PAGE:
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(Cross posted on my blog.)

I had hoped to write up every day of the institute and post as soon as possible, but internet connections were shaky, and we didn’t spend much time with computers, so instead you’re getting a summary.

The North Carolina Library Association Leadership Institute is The Best Leadership Training program that I’ve been through, and I’ve been through several. That’s not to say that the others weren’t good, just that the NCLA one paid attention to every possible detail, gave us all good opportunities to think about our own leadership practice, was a group of fantastic people, and was just what I needed at this point in time.

The entire workshop tended to run from 8am to 8pm, with three one-hour meal breaks and one one-hour break throughout the day. We met in large discussion/lectures, small group sessions, and had some individual work time. Every night we had a great speaker from other industries that focus on customer service.

The focus of the workshop is to understand our own authentic leadership style, how to share vision and think about employees/coworkers, and how to use that vision and good treatment of fellow workers to create the best possible experience for our users/clients/customers/patrons/etc. There were several mantras throughout the week, but the one that seemed to summarize the entire week was “It starts with you, but it’s not about you.” The “it” was up for discussion several times throughout the week.

The culmination of the week was our leadership statement of purpose. Mine was:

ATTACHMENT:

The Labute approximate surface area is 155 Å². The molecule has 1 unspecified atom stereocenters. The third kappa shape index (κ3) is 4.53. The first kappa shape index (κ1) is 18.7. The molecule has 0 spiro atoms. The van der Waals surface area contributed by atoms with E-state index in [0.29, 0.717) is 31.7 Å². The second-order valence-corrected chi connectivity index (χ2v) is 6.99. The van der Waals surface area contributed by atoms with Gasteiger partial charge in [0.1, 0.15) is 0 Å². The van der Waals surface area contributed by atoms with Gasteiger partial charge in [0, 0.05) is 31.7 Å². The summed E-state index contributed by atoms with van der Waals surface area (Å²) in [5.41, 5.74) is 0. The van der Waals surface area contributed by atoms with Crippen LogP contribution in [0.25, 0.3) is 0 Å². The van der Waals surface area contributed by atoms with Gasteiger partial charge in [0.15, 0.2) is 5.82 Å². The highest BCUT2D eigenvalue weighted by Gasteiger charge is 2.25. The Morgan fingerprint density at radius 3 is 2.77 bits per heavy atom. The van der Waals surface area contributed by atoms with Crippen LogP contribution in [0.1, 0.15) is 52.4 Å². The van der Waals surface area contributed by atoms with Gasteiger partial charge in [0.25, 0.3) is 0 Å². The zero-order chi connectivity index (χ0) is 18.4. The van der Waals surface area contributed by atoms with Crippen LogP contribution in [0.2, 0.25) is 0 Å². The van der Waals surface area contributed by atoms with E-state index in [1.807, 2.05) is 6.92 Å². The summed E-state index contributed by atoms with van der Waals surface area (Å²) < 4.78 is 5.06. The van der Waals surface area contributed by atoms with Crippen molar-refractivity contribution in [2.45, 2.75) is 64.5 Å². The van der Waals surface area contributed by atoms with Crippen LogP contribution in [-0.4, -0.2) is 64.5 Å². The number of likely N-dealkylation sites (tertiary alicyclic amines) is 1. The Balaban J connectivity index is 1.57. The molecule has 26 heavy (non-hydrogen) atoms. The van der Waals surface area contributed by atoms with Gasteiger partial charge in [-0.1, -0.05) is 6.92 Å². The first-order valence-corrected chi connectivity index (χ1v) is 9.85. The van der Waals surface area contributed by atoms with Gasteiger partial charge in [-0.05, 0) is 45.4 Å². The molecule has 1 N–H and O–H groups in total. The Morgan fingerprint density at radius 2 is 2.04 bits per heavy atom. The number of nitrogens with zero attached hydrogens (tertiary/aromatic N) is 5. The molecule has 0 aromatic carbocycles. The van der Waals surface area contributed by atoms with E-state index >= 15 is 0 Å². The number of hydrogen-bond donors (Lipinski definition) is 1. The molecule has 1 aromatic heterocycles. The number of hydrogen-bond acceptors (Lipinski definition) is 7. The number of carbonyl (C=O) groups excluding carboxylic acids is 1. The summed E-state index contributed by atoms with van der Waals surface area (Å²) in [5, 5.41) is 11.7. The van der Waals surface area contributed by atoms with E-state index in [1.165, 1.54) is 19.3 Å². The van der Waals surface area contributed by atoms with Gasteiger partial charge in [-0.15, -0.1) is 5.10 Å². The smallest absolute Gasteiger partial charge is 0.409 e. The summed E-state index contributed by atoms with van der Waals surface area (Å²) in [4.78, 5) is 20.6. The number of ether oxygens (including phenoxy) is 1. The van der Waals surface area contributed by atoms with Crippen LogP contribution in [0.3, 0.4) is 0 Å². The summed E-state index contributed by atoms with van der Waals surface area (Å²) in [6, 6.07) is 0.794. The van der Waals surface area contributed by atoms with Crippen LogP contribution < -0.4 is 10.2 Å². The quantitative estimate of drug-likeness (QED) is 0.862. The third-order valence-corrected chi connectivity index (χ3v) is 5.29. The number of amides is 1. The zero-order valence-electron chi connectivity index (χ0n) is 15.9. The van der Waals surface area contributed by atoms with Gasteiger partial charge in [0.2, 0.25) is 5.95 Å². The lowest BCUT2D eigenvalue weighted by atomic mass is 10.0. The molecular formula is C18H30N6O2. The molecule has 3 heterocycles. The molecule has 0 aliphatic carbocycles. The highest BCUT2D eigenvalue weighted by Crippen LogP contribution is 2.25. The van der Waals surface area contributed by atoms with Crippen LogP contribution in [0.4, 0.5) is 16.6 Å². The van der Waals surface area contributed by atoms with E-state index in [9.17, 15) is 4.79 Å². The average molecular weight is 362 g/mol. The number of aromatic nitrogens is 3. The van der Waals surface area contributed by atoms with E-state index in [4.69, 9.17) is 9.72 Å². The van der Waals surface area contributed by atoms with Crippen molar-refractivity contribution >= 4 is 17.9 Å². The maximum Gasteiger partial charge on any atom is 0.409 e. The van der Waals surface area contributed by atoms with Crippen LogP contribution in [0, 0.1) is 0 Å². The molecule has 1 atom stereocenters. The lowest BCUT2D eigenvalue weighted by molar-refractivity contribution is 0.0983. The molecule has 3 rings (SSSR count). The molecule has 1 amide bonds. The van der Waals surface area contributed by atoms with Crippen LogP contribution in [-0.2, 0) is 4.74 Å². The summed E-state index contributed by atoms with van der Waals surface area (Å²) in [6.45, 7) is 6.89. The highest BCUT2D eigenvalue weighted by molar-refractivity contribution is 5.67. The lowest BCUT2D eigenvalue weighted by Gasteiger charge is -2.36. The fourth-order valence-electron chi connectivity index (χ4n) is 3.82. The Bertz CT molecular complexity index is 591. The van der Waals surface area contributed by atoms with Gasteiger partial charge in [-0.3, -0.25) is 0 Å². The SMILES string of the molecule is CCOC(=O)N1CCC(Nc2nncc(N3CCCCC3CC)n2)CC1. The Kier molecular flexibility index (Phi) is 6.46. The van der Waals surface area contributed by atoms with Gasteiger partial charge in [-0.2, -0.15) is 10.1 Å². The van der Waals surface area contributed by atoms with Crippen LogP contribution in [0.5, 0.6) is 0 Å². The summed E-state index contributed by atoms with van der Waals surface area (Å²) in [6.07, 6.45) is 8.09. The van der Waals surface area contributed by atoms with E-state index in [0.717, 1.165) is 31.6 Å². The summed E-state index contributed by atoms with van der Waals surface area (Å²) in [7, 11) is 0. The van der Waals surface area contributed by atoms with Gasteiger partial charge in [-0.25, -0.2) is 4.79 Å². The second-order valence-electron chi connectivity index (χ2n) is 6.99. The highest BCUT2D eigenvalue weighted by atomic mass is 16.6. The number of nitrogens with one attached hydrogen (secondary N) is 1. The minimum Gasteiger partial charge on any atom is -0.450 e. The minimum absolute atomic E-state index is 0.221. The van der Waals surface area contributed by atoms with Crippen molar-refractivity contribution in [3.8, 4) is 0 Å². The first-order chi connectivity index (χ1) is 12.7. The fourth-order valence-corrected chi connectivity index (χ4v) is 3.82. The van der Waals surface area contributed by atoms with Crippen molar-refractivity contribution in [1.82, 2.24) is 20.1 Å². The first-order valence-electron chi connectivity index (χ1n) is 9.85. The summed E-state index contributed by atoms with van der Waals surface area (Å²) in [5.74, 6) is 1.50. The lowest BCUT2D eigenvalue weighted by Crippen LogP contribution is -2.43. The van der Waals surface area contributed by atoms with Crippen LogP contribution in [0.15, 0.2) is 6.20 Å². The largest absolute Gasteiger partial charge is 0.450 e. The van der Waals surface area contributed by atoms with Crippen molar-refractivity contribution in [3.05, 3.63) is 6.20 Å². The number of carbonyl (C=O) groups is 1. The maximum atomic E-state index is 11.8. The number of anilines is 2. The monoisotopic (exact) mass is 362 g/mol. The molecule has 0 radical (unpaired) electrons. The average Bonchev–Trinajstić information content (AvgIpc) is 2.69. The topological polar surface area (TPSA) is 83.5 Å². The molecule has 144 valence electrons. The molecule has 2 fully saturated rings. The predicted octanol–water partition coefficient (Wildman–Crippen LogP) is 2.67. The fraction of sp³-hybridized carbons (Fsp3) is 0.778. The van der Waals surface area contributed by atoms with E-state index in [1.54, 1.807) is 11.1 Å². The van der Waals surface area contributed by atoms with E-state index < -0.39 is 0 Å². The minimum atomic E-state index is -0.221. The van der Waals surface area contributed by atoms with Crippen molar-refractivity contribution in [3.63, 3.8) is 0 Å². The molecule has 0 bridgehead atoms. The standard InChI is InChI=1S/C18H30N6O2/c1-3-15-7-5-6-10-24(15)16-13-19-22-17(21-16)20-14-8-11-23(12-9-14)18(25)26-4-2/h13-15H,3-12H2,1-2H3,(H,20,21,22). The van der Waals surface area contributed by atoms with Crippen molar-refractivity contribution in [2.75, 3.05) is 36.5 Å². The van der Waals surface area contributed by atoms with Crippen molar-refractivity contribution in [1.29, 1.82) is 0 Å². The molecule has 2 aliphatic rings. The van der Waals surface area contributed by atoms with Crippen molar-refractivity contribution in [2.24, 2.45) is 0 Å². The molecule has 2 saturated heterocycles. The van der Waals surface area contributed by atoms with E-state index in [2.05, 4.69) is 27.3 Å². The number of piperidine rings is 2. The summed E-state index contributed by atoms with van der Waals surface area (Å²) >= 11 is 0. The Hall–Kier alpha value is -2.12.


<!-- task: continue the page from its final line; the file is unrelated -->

“My purpose is to use big picture, strategic thinking to help libraries remain relevant in today’s information environment. Through meeting and exceeding our users’ expectations, I hope to help create a library environment–both offline and online–which will inspire our users to be our advocates.”

And because I tend to be goal oriented, I included a how to section:

“To do this I will

  • foster an environment of learning, experimentation, and creative adaptation.
  • encourage innovative thinking and novel approaches in education and technology.
  • cultivate a culture of compassion within my own library, both with colleagues and library users.”

I knew most of this about me, but it was good to have a period to reflect, take some assessment tools, and really focus in on my values, motivations, and passions. Hopefully this will reflect in both my job at WFU and in my work for the profession.

It was particularly good timing, given that I was feeling a little burned out after working on the book for so long.

The schedule for the last day included sharing our statements. There was a little anxiety around that issue, and we talked about it in my group. I shared an idea about how to approach it, and before I knew it, everyone knew and that was how we all shared our statements on the last day. For that, I was given the Tiger and a few books on leadership, now living on my bookshelves. (Well, the Tiger at least… the books are on the way to Vienna with me. 🙂 )


Now I’m off on some personal time. Hopefully this will complete the rejuvination and I’ll be ready to hit the ground running!